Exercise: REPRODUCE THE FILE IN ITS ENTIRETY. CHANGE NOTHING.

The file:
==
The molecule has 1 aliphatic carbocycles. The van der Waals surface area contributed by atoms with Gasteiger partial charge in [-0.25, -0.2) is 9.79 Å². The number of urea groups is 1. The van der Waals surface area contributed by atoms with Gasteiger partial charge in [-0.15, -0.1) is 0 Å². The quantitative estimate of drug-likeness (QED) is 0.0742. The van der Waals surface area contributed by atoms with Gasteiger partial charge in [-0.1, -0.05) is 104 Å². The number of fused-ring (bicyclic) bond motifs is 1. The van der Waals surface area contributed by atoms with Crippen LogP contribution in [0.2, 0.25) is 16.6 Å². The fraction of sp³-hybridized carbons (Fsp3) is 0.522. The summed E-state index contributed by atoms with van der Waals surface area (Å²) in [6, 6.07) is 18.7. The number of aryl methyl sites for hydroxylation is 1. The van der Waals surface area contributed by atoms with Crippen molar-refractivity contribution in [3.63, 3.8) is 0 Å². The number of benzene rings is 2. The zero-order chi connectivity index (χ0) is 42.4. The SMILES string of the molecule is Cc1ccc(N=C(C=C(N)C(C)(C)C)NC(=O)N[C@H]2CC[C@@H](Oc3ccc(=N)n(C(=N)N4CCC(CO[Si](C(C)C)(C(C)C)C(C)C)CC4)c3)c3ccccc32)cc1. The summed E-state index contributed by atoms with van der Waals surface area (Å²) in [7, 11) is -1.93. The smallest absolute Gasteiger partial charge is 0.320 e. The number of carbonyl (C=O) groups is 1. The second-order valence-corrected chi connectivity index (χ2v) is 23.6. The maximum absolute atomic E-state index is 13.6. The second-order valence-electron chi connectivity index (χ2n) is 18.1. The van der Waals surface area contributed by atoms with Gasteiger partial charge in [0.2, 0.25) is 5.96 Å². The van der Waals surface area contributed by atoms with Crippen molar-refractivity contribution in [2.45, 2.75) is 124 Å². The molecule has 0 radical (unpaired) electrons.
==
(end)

The molecule has 1 aliphatic carbocycles. The van der Waals surface area contributed by atoms with Gasteiger partial charge in [-0.25, -0.2) is 9.79 Å². The number of urea groups is 1. The van der Waals surface area contributed by atoms with Gasteiger partial charge in [-0.15, -0.1) is 0 Å². The quantitative estimate of drug-likeness (QED) is 0.0742. The van der Waals surface area contributed by atoms with Gasteiger partial charge in [-0.1, -0.05) is 104 Å². The number of fused-ring (bicyclic) bond motifs is 1. The van der Waals surface area contributed by atoms with Crippen LogP contribution in [0.2, 0.25) is 16.6 Å². The fraction of sp³-hybridized carbons (Fsp3) is 0.522. The summed E-state index contributed by atoms with van der Waals surface area (Å²) in [6, 6.07) is 18.7. The number of aryl methyl sites for hydroxylation is 1. The van der Waals surface area contributed by atoms with Crippen molar-refractivity contribution in [3.63, 3.8) is 0 Å². The number of benzene rings is 2. The zero-order chi connectivity index (χ0) is 42.4. The SMILES string of the molecule is Cc1ccc(N=C(C=C(N)C(C)(C)C)NC(=O)N[C@H]2CC[C@@H](Oc3ccc(=N)n(C(=N)N4CCC(CO[Si](C(C)C)(C(C)C)C(C)C)CC4)c3)c3ccccc32)cc1. The summed E-state index contributed by atoms with van der Waals surface area (Å²) in [7, 11) is -1.93. The smallest absolute Gasteiger partial charge is 0.320 e. The number of carbonyl (C=O) groups is 1. The second-order valence-corrected chi connectivity index (χ2v) is 23.6. The maximum absolute atomic E-state index is 13.6. The second-order valence-electron chi connectivity index (χ2n) is 18.1. The van der Waals surface area contributed by atoms with Gasteiger partial charge in [0.2, 0.25) is 5.96 Å². The van der Waals surface area contributed by atoms with Crippen molar-refractivity contribution in [2.45, 2.75) is 124 Å². The molecule has 0 radical (unpaired) electrons.